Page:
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UT student finds courage and strength through online #MeToo movement

KNOXVILLE, Tenn. (WATE) - The phrase "me too" has become a rallying cry for women across the world who are no longer staying silent about sexual violence. Their stories in tweets, Facebook posts, interviews and public forums came to light after sexual misconduct allegations were made against Hollywood mogul Harvey Weinstein.

A sophomore at the University of Tennessee, who requested to be called "Rebecca" to protect her identity, shared a sobering experience which happened last year. Rebecca says the #MeToo movement has given her a sense of bravery.

It was the night the national championship was on. Everyone was back on campus after winter break.

"So we were all excited to watch the game," said Rebecca.

She planned on going to a house party with friends and that's where she says she met him. The two chatted for some time while sharing a drink.

"He asked if I wanted my own drink and I said yes, and so he took me upstairs. Aand when we walked to his room, it was kind of a normal thing like I wasn't really weirded out by it at all," added Rebecca.

She says as she followed the young man, he closed the door and locked it. Rebecca remembers that they started kissing and that was okay.

"But then things started to go a little bit farther than what I was okay with and I voice that. I said, 'No this isn't why I came up here,'" explained Rebecca.

She says saying "no" did nothing and the young man raped her.

"I heard my friends through the hallway screaming my name and trying to get into the room and he just told me that the door was locked and nobody could hear me," Rebecca said.

Over the last year, this survivor has been working through emotional pain.

"Early on I just blamed myself because I shouldn't have gone upstairs. I shouldn't have been talking to him. I shouldn't have done this and I shouldn't have done that but then as time's gone on, yeah I did nothing wrong," said Rebecca.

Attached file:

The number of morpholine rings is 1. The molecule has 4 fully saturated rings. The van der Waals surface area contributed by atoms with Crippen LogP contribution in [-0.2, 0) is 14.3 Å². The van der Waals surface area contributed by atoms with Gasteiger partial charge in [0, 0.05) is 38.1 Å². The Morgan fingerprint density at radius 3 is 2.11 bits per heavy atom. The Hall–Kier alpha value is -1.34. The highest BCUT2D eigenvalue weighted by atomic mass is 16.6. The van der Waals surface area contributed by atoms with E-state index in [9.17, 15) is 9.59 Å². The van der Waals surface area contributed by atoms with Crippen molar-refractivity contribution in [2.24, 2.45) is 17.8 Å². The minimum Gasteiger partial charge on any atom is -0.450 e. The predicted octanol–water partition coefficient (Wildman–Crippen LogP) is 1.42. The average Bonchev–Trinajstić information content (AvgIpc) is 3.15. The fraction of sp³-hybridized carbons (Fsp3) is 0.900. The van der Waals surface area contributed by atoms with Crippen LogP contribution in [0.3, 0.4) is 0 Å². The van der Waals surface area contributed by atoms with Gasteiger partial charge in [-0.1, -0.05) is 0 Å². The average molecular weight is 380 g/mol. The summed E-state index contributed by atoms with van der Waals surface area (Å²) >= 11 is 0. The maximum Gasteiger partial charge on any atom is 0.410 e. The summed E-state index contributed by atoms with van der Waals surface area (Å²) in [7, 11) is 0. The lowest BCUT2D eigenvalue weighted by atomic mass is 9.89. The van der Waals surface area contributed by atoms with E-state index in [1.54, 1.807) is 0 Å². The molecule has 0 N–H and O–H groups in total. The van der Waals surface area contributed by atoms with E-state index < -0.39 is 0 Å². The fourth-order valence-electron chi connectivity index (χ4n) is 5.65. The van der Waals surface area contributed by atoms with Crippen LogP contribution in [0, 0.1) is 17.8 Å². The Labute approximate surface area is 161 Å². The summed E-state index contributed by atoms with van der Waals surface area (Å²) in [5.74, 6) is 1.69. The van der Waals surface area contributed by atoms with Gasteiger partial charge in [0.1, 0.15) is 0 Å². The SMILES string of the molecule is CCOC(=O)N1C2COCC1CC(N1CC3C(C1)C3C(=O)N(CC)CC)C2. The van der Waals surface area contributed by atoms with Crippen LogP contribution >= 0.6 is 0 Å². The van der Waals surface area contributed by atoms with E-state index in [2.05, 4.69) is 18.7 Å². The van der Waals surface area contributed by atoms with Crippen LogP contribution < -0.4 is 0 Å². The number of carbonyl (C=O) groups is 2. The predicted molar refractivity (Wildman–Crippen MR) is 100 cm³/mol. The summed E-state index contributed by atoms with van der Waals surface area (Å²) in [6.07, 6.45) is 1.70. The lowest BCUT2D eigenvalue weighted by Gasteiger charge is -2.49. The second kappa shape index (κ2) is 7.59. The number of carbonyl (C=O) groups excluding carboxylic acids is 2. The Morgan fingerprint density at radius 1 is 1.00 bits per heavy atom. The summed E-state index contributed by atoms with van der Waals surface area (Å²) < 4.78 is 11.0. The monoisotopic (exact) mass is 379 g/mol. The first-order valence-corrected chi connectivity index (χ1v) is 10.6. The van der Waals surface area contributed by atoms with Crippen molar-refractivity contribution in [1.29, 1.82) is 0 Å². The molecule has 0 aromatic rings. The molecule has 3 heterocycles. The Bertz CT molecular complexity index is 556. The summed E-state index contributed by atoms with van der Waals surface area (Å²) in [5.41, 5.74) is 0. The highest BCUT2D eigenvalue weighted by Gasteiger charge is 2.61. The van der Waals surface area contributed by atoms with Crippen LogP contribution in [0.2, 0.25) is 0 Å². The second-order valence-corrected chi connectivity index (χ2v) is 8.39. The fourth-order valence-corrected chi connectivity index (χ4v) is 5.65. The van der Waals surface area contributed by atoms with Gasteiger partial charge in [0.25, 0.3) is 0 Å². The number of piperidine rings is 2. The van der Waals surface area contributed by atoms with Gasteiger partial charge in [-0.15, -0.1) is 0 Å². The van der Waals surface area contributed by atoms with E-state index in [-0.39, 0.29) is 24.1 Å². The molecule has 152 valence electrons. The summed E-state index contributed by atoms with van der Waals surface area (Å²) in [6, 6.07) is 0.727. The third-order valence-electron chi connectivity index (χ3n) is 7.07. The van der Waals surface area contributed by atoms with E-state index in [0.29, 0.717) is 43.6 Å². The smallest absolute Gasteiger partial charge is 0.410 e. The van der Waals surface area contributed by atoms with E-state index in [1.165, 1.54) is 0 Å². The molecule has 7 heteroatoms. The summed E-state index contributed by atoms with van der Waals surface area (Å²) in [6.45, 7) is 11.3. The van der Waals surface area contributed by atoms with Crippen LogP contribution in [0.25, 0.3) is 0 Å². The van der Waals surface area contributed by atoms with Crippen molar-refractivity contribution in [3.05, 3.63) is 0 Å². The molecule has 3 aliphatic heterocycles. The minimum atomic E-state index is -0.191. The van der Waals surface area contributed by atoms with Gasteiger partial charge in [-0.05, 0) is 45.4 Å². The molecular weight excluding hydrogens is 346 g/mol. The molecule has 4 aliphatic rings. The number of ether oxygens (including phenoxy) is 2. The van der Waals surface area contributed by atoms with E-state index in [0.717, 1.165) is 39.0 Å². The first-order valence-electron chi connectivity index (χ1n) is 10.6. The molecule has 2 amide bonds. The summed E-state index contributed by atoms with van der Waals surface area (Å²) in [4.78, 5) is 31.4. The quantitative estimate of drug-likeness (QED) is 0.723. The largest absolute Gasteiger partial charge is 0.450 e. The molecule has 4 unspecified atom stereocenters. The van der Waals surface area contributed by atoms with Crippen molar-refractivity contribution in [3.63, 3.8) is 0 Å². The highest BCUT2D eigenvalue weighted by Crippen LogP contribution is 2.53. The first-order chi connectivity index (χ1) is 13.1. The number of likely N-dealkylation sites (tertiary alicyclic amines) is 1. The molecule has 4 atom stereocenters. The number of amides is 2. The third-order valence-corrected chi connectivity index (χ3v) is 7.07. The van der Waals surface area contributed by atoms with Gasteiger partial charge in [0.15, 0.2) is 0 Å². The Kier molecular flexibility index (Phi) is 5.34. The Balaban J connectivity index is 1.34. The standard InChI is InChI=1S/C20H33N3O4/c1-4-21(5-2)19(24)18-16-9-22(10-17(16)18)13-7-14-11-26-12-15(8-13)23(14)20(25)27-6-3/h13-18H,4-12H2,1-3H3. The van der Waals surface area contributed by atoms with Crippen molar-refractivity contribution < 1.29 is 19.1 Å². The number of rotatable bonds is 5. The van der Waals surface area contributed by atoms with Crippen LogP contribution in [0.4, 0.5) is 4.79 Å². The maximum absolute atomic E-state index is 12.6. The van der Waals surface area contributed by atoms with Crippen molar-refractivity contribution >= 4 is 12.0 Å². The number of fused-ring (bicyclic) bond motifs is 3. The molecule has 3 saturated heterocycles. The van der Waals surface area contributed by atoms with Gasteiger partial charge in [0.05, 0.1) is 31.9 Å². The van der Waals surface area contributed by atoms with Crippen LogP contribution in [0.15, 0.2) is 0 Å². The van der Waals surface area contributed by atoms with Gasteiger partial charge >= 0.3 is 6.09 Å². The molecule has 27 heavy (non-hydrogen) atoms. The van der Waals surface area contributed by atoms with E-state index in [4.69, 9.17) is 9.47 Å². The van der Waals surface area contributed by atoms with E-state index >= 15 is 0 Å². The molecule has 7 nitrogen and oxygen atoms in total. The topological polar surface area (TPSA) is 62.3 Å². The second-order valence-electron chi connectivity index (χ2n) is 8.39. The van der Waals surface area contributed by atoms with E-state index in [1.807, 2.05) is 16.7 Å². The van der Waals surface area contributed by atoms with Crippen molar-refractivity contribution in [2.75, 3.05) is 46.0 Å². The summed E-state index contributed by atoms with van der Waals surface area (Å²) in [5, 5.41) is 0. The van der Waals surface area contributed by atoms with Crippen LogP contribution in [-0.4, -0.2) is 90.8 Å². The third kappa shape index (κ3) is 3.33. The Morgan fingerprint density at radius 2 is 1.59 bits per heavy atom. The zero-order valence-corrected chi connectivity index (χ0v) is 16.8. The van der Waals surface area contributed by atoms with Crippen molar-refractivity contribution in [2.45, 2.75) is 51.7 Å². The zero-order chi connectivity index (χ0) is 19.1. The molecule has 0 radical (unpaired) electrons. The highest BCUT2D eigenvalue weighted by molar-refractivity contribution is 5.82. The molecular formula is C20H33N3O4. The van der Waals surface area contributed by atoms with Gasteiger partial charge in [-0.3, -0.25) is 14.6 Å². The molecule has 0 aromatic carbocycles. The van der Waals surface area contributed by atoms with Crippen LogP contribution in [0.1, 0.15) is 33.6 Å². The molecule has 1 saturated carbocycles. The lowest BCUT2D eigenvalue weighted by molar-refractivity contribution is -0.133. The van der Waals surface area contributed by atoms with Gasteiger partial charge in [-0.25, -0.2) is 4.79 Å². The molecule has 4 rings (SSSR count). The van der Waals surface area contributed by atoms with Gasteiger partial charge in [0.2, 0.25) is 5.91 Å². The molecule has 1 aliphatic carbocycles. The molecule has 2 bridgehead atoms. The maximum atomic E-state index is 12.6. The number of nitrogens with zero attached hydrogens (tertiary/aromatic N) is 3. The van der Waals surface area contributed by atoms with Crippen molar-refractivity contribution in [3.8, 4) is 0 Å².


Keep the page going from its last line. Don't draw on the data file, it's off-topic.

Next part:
That kind of message is what women are sharing, around the world, simply by saying "me too."

"In a way I feel like they're kind of doing this for me," said Rebecca.

Those at the Sexual Assault Center of East Tennessee are finding more people asking for help. Since October 2017, when #MeToo first started, the center has received 382 calls to their emergency hotline.

"Unfortunately it does happen and so I am happy to see people come forward and reaching out for help," said Catherine Oaks, assistant director of victims services at Helen Ross McNabb.

Advocates say the #MeToo movement locally has started conversations, created awareness of the prevalence and problem of sexual violence, and there's the hope for substantial change.

"There needs to be policies and procedures in place for sexual harassment, sexual violence, in addition to that, training. I think so many people don't have any type of training," said Oaks.

She hopes to see more outreach about resources at offices and college campuses. 

"It's something we want to do all throughout the year," Oaks said.

One change that may be happening now is the shift away from blaming rape and sexual assault survivors.

"I think this is an empowering moment to say, 'We're going to start by believing. We're going to believe you and what you say,'" added Oaks.

Seeing #MeToo posts makes everyone feel something different and for Rebecca it was the first time she felt "that I wasn't alone."

She hasn't been alone over the last year while her case made its way through the legal system. Rebecca saying the man who attacked her was found guilty in university hearings and she now feels courageous.

"I've gotten to hear it from my mom and my dad. Now it seems like I can tell that they actually mean it," she said.

The Sexual Assault Center of East Tennessee has trained advocates who can point you to resources, information and therapists. Advocates also walk you though what happens next, what it'll look like if you report to law enforcement or going through a college hearing process.

If you need to talk to someone now, you can call the emergency hotline at (865) 522-7273.

The Sexual Assault Center last year helped more than 700 people and so far in 2018, that number is at 284. The survivors range in age from 4 years old to 84 years old. For more resources and ways to get help, you can visit their website by clicking here.


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